However, there are also downsides to a merger between competing ride-hailing businesses, as explained by Harvard Business School professor Edelman:
Free of competition from each other, neither company will see a need to pay bonuses to drivers who complete a target number of rides at target quality. Nor will they see a reason to offer discounts to passengers who direct their business to the one company rather than the other. And with drivers and passengers increasingly dependent on a single intermediary to connect them, Grab will be able to charge a higher markup — a price increase that harms both sides.
In other words, when ride-hailing companies do not have to compete for drivers and riders, conditions deteriorate for both user groups. This theory of harm is corroborated by reports on the Chinese market: after the Uber-Didi merger, bonuses to drivers and discounts to consumers were cut, while hailing a ride became more difficult. Competition authorities in Southeast Asia are thus well-advised to closely scrutinize Grab’s acquisition of Uber. The Competition Commission of Singapore (CCS), where Grab is based, is taking a leading role in that regard. Just today, it was reported that CCS is proposing interim measures while investigating the merger.
Horizontal shareholding exists where the shareholders of competitors overlap, which (as shown earlier) is overwhelmingly the case in the ride-hailing sector. This phenomenon of horizontal shareholding has been thoroughly researched by Harvard Law School professor Elhauge in two articles (summarized here). He shows that economic theory and empirical evidence indicate that high levels of horizontal shareholding in concentrated product markets can have anti-competitive effects.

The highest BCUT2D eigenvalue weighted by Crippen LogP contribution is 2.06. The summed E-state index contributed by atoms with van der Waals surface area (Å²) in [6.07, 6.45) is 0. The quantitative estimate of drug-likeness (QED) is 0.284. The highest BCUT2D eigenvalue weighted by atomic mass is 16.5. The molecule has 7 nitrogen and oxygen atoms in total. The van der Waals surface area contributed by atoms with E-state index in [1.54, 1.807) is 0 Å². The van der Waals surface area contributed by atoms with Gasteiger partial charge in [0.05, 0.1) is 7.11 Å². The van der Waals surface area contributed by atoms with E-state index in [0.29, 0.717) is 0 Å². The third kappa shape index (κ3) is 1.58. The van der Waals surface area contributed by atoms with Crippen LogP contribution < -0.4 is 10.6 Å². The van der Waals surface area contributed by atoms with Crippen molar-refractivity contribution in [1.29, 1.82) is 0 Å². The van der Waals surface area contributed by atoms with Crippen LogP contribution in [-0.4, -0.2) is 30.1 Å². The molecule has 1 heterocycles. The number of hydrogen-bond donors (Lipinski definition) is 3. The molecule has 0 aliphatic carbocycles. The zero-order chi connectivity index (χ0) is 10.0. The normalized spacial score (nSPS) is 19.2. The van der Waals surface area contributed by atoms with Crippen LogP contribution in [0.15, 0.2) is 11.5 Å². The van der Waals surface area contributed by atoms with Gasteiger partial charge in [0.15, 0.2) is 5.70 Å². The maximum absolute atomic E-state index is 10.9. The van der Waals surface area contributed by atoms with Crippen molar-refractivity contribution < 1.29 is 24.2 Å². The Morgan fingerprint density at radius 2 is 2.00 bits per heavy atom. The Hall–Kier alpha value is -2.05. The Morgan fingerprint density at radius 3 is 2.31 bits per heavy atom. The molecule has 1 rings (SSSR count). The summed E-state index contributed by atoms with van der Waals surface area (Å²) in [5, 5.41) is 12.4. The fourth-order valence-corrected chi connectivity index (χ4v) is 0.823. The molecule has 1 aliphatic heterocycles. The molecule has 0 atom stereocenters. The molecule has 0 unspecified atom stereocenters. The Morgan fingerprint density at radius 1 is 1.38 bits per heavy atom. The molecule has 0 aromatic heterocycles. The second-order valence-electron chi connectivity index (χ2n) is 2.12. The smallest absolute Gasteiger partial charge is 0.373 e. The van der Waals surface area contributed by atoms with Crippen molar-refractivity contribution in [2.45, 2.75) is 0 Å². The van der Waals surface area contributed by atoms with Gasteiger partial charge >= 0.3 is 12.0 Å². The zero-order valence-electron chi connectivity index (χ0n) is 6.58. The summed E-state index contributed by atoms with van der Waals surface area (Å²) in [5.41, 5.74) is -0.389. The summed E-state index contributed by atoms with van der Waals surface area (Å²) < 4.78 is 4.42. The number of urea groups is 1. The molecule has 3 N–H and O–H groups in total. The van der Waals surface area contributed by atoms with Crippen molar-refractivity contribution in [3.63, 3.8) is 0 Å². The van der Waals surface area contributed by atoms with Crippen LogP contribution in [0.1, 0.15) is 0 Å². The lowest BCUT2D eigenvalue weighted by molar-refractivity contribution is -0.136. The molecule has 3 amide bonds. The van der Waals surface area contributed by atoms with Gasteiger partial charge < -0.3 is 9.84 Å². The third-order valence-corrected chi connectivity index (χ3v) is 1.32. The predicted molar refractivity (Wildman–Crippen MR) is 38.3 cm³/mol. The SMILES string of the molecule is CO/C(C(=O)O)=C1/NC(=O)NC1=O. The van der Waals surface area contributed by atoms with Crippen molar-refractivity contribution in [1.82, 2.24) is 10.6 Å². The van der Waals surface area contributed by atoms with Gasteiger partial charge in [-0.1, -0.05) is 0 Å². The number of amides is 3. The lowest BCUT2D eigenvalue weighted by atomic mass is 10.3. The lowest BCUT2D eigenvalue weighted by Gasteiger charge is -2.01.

EU competition law offers a number of tools to remedy such anti-competitive effects. Ex ante, one could rely on the Merger Control Regulation; ex post, the theory of collective dominance under Article 102 TFEU can play a role. However, the prohibition of restrictive agreements of Article 101 TFEU appears most suitable to tackle the issue: the ‘agreement’ requirement is fulfilled by the investment/shareholding contracts, while the ‘restriction’ can consist in the linked companies behaving less competitively.
In February 2018, Commissioner Vestager addressed the issue of horizontal shareholding in a speech. She noted that ‘it’s becoming more common for the same investors to hold shares in different companies in the same industry’, and that for those investors ‘it can be better if those companies don’t compete too hard.’ Vestager confirmed that the European Commission is looking at how prevalent horizontal shareholding is in practice. An investigation into the ride-hailing market is, however, unlikely as only one of the entangled companies (Uber) has meaningful activities in the EU.
Indirect network effects often lead to one platform dominating the market. However, when this dominant platform is the result not of competition but of acquisition, competition authorities should be on alert. When these acquisitions lead to a small number of companies holding shares in each other, they have another reason to be worried. That is not to say these anti-competitive effects necessarily materialize. The fact that linked companies still compete is illustrated by the advances of Didi in the Japanese and Brazilian markets where Uber is active. The point is therefore not that the above fears are justified, but rather that it is worth investigating whether they are.